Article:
[JURIST] Chief prosecutor for the International Criminal Court (ICC) [official website], Fatou Bensouda, on Tuesday warned that increasing violence and political instability in Libya are impeding measures to end impunity. In a briefing [text, PDF] to the UN Security Council [official website], Bensouda encouraged the government of Libya to cooperate with the ICC, in particular encouraging them to surrender Saif Al-Islam to The Hague and noting that the proceedings against Abdullah Al- Senussi have concluded. The prosecutor also noted that due to the violence and lack of resources, investigations have been “significantly slowed.” However, as violent clashes continue, two opposing armed coalitions have materialized: “Operation Dignity” and “Operation Libya Dawn.” According to the briefing, “both sides of the conflict have appeared to commit crimes” and because of the constant fighting and threats, courts in Libya have not been operating. The ICC finally urged partners of the Libyan government to provide support to help restore security in Libya so that justice can be brought to the victims of the violence. Groups like Human Rights Watch [advocacy website] have supported the briefing, encouraging the UN to use it as a message that the Libyan government should cooperate with the ICC.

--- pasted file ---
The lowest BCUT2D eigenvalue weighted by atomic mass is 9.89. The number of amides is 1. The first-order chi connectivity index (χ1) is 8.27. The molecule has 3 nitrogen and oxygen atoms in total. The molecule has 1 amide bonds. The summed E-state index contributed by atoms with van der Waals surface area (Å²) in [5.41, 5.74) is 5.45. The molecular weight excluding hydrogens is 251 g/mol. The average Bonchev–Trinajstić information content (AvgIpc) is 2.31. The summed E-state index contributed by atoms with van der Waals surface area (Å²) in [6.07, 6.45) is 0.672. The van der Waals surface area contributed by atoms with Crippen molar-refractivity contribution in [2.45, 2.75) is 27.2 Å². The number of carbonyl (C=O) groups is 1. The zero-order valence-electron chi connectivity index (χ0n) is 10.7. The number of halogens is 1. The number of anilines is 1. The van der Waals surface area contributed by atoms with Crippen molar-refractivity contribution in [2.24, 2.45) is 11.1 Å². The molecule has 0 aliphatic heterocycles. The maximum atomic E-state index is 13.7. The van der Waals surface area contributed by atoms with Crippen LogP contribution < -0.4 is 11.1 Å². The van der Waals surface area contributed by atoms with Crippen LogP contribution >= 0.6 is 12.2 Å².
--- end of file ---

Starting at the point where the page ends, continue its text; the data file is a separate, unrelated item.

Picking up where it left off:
Libya remains politically unstable more than three years after the 2011 uprising [JURIST backgrounder] and subsequent civil war that deposed former dictator Muammar Gaddafi [BBC obituary]. On Thursday the Supreme Court in Libya declared the UN-backed elected parliament unconstitutional [JURIST report]. In October Amnesty International [advocacy website] released a report accusing rival militias in Libya of committing serious human rights abuses [JURIST report], including war crimes. In the same month Libyan militant Ahmed Abu Khatallah [USA Today profile] pleaded not guilty [JURIST report] to 17 charges related to the September 2012 attack [WP backgrounder] on the US diplomatic compound in Benghazi, including some charges that warrant the death penalty. The UN Office of the High Commissioner for Human Rights [official website] condemned [JURIST report] the targeted attacks on human rights groups and activists by armed groups in Libya.